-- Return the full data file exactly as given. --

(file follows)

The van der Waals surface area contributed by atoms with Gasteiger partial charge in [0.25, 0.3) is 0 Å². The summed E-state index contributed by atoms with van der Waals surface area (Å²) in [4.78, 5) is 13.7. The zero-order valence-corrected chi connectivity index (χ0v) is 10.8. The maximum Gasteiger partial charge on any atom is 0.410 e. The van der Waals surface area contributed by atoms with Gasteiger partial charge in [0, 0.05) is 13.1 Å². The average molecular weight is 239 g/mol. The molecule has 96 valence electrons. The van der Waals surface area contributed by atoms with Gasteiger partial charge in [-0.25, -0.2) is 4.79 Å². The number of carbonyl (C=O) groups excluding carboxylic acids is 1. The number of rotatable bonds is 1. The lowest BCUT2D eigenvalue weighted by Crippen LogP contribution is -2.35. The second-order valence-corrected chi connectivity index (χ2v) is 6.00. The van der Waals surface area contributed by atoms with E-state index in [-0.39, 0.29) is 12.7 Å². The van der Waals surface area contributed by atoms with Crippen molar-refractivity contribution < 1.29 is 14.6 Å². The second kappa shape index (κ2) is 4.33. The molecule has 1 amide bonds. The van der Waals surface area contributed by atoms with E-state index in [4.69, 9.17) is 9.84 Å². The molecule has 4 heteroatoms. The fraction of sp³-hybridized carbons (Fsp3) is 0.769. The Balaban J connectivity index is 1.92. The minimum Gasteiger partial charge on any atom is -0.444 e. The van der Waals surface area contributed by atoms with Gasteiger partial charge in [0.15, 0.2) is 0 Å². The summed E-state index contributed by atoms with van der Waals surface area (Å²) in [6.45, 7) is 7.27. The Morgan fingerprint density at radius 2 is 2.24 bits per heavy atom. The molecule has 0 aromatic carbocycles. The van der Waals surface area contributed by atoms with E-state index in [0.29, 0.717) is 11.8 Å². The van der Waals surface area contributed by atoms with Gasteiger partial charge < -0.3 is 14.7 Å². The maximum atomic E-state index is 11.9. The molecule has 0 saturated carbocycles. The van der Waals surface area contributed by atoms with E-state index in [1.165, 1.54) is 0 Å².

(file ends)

The van der Waals surface area contributed by atoms with Gasteiger partial charge in [0.25, 0.3) is 0 Å². The summed E-state index contributed by atoms with van der Waals surface area (Å²) in [4.78, 5) is 13.7. The zero-order valence-corrected chi connectivity index (χ0v) is 10.8. The maximum Gasteiger partial charge on any atom is 0.410 e. The van der Waals surface area contributed by atoms with Gasteiger partial charge in [0, 0.05) is 13.1 Å². The average molecular weight is 239 g/mol. The molecule has 96 valence electrons. The van der Waals surface area contributed by atoms with Gasteiger partial charge in [-0.25, -0.2) is 4.79 Å². The number of carbonyl (C=O) groups excluding carboxylic acids is 1. The number of rotatable bonds is 1. The lowest BCUT2D eigenvalue weighted by Crippen LogP contribution is -2.35. The second-order valence-corrected chi connectivity index (χ2v) is 6.00. The van der Waals surface area contributed by atoms with E-state index in [-0.39, 0.29) is 12.7 Å². The van der Waals surface area contributed by atoms with Crippen molar-refractivity contribution < 1.29 is 14.6 Å². The second kappa shape index (κ2) is 4.33. The molecule has 1 amide bonds. The van der Waals surface area contributed by atoms with E-state index in [4.69, 9.17) is 9.84 Å². The molecule has 4 heteroatoms. The fraction of sp³-hybridized carbons (Fsp3) is 0.769. The Balaban J connectivity index is 1.92. The minimum Gasteiger partial charge on any atom is -0.444 e. The van der Waals surface area contributed by atoms with Gasteiger partial charge in [0.15, 0.2) is 0 Å². The summed E-state index contributed by atoms with van der Waals surface area (Å²) in [6.45, 7) is 7.27. The Morgan fingerprint density at radius 2 is 2.24 bits per heavy atom. The molecule has 0 aromatic carbocycles. The van der Waals surface area contributed by atoms with E-state index in [0.29, 0.717) is 11.8 Å². The van der Waals surface area contributed by atoms with Gasteiger partial charge < -0.3 is 14.7 Å². The maximum atomic E-state index is 11.9. The molecule has 0 saturated carbocycles. The van der Waals surface area contributed by atoms with E-state index in [1.165, 1.54) is 0 Å².